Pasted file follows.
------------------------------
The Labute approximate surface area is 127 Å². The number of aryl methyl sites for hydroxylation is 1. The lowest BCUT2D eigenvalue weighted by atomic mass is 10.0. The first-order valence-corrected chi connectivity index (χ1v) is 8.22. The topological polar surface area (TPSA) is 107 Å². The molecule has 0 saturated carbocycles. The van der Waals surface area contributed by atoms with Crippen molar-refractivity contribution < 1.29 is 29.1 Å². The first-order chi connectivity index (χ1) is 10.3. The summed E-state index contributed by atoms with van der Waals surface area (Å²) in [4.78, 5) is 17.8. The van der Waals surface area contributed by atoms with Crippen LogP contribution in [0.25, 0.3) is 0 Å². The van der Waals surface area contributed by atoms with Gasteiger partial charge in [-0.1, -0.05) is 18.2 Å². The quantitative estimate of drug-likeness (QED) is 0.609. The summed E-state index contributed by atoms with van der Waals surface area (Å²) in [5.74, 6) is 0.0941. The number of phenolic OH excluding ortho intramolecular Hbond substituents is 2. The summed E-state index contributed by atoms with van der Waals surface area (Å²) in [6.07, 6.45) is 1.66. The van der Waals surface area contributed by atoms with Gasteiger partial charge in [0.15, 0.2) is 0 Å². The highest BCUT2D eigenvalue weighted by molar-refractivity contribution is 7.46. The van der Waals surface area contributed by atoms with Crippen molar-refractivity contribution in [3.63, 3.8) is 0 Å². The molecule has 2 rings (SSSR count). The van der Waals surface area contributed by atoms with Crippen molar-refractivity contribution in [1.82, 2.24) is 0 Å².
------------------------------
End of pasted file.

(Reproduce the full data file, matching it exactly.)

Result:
The Labute approximate surface area is 127 Å². The number of aryl methyl sites for hydroxylation is 1. The lowest BCUT2D eigenvalue weighted by atomic mass is 10.0. The first-order valence-corrected chi connectivity index (χ1v) is 8.22. The topological polar surface area (TPSA) is 107 Å². The molecule has 0 saturated carbocycles. The van der Waals surface area contributed by atoms with Crippen molar-refractivity contribution < 1.29 is 29.1 Å². The first-order chi connectivity index (χ1) is 10.3. The summed E-state index contributed by atoms with van der Waals surface area (Å²) in [4.78, 5) is 17.8. The van der Waals surface area contributed by atoms with Crippen LogP contribution in [0.25, 0.3) is 0 Å². The van der Waals surface area contributed by atoms with Gasteiger partial charge in [-0.1, -0.05) is 18.2 Å². The quantitative estimate of drug-likeness (QED) is 0.609. The summed E-state index contributed by atoms with van der Waals surface area (Å²) in [5.74, 6) is 0.0941. The number of phenolic OH excluding ortho intramolecular Hbond substituents is 2. The summed E-state index contributed by atoms with van der Waals surface area (Å²) in [6.07, 6.45) is 1.66. The van der Waals surface area contributed by atoms with Gasteiger partial charge in [0.15, 0.2) is 0 Å². The highest BCUT2D eigenvalue weighted by molar-refractivity contribution is 7.46. The van der Waals surface area contributed by atoms with Crippen molar-refractivity contribution in [3.63, 3.8) is 0 Å². The molecule has 2 rings (SSSR count). The van der Waals surface area contributed by atoms with Crippen molar-refractivity contribution in [1.82, 2.24) is 0 Å².